Syria: What happened at Jisr al-Shugour?

A few days ago a battle took place in the northern Syrian town of Jisr al-Shugour that drove refugees into Turkey for the first time since the uprising started and was possibly a first sign of defection or mutiny from the security services. From the Economist:

An accurate version of what happened there is hard to confirm, because independent reporters are banned from Syria and the state media have plumbed the depths of mendacity. Usually, however, they flag up an event and give an indication, sometimes unintentionally, of its magnitude. Then they set about rearranging the facts. In the case of Jisr al-Shughour, they at first said that 20 members of the security forces had been killed in an ambush “by armed gangs” and then, within an hour, raised the figure to 120, declaring that “decisive” action would be taken as part of the state’s duty to protect its citizens. Probably the death toll has indeed been high.
But who killed whom remains unclear. Theories abound. Residents say people have been fighting back after helicopters and tanks killed at least 40 civilians during the weekend. Tanks have been massing menacingly around the city. But well-informed Syrians surmise that the number of dead servicemen was exaggerated in an effort to make ordinary people rally to the regime and that most of the victims were killed in clashes between the police and the army or within some security-force units after their members tried to defect or to mutiny—the last two possibilities being the ones that must really scare Mr Assad.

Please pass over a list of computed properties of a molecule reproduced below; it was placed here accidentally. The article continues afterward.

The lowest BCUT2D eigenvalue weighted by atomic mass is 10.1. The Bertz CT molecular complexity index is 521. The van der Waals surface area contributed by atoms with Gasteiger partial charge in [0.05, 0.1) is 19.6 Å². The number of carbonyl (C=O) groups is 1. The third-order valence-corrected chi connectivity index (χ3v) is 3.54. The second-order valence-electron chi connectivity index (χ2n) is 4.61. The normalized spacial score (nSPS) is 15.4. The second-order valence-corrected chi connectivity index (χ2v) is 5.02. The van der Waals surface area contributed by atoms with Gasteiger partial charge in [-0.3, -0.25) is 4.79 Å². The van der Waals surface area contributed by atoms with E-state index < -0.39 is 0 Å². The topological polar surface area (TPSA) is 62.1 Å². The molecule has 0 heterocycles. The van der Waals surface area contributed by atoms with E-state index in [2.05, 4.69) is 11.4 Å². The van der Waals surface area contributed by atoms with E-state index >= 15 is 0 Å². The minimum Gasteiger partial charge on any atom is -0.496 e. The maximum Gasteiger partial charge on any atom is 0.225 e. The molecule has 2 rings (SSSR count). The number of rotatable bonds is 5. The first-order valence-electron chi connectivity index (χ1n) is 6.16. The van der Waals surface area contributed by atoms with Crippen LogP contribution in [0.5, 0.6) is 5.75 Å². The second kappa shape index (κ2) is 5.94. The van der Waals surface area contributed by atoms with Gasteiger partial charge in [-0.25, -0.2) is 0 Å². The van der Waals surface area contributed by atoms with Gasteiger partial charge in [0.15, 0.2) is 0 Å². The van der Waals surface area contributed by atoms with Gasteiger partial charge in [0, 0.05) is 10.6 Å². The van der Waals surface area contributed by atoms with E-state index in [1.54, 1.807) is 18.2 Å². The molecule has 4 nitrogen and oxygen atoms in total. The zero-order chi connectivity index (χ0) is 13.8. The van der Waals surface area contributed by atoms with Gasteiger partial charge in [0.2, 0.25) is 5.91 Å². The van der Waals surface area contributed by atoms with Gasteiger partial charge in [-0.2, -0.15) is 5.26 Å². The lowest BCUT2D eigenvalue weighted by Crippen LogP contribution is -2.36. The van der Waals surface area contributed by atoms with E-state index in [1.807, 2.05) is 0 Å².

Compare with the version from SANA, the official government news agency:
The Syrian TV broadcast photos of the brutal massacres perpetrated by organized armed terrorist groups against the civilians and the army, police and security forces groups in Jisr al-Shughour in the province of Idleb.
Members of the terrorist groups used government cars and military uniform to commit their crimes of killing, terrifying people and sabotaging.
More of the same here, including gory pics.
Update: Also see this excellent narrative piece in Harpers, The Two Homs.

Issandr El Amrani

Issandr El Amrani is a Cairo-based writer and consultant. His reporting and commentary on the Middle East and North Africa has appeared in The Economist, London Review of Books, Financial Times, The National, The Guardian, Time and other publications. He also publishes one of the longest-running blog in the region, www.arabist.net.